Making accurate clock signals available has been an ongoing challenge for mankind for millenniums (ref wikipedia). We have increased accuracy gradually, from half hours (sundials) down to nanosecond (atomic clocks) over all those years.
But an accurate clock is worth little if it is not synchronized with other clocks relevant in a certain setting, i.e. a group of people with a meeting coming up or computer systems registering and sharing transactions.
Network Time Protocol (NTP) is a standardized Internet protocol (ref rfc1305) for clock synchronization between clients and servers. Practically all modern desktops, tablets, smart-phones, front-end and back-end servers apply NTP today.
NTP infrastructure is hierarchical (see Figure). Top units, “stratum 1”, synchronize with external source of extreme accuracy, e.g. GPS or atomic clocks. Other units apply the NTP protocol to synchronize their internal (crystal based) clocks to the parent or neighbor unit.
Units send NTP-requests upward in the hierarchy at certain interval. NTP-replies are applied to gracefully adjust the local clock taking into account potential timing disturbance added to the requests replies by the network between the peers.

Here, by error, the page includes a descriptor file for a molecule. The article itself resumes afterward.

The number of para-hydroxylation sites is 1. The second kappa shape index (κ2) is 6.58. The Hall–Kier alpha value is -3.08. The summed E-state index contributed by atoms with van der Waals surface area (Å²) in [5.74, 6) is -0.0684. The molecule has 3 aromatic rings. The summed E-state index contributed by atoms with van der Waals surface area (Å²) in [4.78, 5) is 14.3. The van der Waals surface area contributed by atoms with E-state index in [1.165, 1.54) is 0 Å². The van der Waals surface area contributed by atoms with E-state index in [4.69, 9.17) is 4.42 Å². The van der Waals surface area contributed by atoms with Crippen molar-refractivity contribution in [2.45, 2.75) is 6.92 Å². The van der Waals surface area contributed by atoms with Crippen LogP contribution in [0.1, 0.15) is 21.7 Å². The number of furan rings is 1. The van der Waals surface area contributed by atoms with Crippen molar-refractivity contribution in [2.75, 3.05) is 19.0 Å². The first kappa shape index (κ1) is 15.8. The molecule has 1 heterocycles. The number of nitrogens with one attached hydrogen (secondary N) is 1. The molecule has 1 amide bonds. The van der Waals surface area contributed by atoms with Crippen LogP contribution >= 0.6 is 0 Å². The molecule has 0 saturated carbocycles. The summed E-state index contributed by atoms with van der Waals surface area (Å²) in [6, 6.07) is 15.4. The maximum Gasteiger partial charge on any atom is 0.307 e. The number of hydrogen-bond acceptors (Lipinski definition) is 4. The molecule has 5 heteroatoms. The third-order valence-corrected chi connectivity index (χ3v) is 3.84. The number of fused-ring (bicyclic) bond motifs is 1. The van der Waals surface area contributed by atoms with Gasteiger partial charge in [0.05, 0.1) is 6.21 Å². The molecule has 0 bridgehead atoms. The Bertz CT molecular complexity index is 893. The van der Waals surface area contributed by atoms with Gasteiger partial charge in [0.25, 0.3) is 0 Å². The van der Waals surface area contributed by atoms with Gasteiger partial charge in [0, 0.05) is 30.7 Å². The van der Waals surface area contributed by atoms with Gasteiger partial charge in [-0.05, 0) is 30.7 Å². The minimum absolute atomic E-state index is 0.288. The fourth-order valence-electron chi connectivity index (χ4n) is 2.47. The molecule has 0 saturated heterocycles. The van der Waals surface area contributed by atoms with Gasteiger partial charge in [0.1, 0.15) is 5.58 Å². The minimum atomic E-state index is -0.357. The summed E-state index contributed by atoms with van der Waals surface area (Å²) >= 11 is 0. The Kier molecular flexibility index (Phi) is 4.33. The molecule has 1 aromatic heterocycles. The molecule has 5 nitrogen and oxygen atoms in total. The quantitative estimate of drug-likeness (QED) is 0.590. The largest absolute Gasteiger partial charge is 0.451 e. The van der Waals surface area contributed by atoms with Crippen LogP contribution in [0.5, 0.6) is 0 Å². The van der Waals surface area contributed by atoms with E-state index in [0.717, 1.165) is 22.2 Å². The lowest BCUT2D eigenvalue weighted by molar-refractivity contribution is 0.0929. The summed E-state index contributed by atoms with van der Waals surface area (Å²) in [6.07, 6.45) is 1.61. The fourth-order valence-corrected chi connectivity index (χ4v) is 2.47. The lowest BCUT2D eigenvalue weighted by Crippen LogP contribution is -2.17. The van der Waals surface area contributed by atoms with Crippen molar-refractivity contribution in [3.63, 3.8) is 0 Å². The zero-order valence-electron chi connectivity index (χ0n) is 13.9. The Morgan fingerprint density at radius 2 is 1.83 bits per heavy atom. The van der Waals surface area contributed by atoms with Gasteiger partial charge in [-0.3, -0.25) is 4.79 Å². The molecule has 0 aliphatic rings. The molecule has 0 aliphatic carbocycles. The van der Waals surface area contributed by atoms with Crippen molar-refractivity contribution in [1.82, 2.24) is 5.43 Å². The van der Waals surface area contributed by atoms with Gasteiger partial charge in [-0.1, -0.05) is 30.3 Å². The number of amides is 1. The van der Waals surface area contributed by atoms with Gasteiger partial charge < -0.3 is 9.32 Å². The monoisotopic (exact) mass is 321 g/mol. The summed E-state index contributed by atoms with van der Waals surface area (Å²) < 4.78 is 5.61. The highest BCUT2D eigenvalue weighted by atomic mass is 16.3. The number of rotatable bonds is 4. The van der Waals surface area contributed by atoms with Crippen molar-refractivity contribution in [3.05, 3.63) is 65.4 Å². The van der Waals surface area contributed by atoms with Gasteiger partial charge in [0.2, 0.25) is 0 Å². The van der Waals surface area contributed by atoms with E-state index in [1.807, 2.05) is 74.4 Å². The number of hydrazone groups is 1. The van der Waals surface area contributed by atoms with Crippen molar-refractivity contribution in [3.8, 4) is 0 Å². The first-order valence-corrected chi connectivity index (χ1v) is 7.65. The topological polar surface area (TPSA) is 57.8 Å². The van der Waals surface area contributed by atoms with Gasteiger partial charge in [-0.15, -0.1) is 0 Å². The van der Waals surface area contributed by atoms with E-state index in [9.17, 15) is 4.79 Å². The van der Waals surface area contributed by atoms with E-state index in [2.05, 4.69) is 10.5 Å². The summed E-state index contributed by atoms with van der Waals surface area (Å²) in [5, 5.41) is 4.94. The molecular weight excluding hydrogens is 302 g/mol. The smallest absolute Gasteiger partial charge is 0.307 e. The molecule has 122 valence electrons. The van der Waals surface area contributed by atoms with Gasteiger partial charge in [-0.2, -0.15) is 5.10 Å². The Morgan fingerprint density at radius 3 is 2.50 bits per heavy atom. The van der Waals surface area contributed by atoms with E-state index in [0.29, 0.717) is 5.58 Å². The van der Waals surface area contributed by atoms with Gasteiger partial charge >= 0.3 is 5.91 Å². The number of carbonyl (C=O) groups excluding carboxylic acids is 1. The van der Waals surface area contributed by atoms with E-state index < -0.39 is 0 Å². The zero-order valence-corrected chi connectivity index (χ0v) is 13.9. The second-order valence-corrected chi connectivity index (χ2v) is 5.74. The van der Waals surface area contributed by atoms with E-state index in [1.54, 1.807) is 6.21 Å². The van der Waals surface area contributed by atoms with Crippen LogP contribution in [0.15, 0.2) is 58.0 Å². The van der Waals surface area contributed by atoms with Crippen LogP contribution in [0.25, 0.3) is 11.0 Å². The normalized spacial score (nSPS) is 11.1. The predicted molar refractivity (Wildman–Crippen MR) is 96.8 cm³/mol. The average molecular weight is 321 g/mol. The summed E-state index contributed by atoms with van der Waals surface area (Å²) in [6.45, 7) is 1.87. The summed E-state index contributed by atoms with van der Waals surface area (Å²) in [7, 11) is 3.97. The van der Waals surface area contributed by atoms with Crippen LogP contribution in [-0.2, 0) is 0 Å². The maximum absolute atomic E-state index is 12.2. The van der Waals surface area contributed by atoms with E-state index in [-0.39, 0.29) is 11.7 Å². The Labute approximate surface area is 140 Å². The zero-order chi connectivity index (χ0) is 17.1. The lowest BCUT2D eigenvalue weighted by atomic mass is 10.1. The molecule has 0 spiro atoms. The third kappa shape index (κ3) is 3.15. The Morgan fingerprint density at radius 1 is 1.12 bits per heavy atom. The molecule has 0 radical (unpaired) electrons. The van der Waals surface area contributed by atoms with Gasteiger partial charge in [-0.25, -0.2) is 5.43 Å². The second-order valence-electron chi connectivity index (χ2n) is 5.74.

The default request interval for Linux and FreeBSD servers and desktops is 2¹⁰ seconds, ie. around 17 minutes. With this interval a stratum 2 server at UNINETT achieves an accuracy within 1ms, i.e. the local clock is out of sync with the stratum 1 server with +- 0.5ms. Accuracy oscillates a few times per hour. See figure.
In 2016 a request interval of 17 minutes seem rather conservative given todays CPU and network capacities. Hence in the evening April 21th UNINETT decided to shorten the request interval to 2⁶ seconds, i.e. from 17 minutes down to 1 minute. As the the figure above illustrates, this update made a significant increase in clock accuracy. The stratum 2 clock server in question has now stable sub-millisecond accuracy and stays in sync with its stratum 1 servers with less than 200 microseconds offset.
Do we need this type of accuracy…? We believe so, first in scientific and back-end settings and later in more common application. Synchronization of database transaction in distributed systems is already relaying in tight clock synchronization.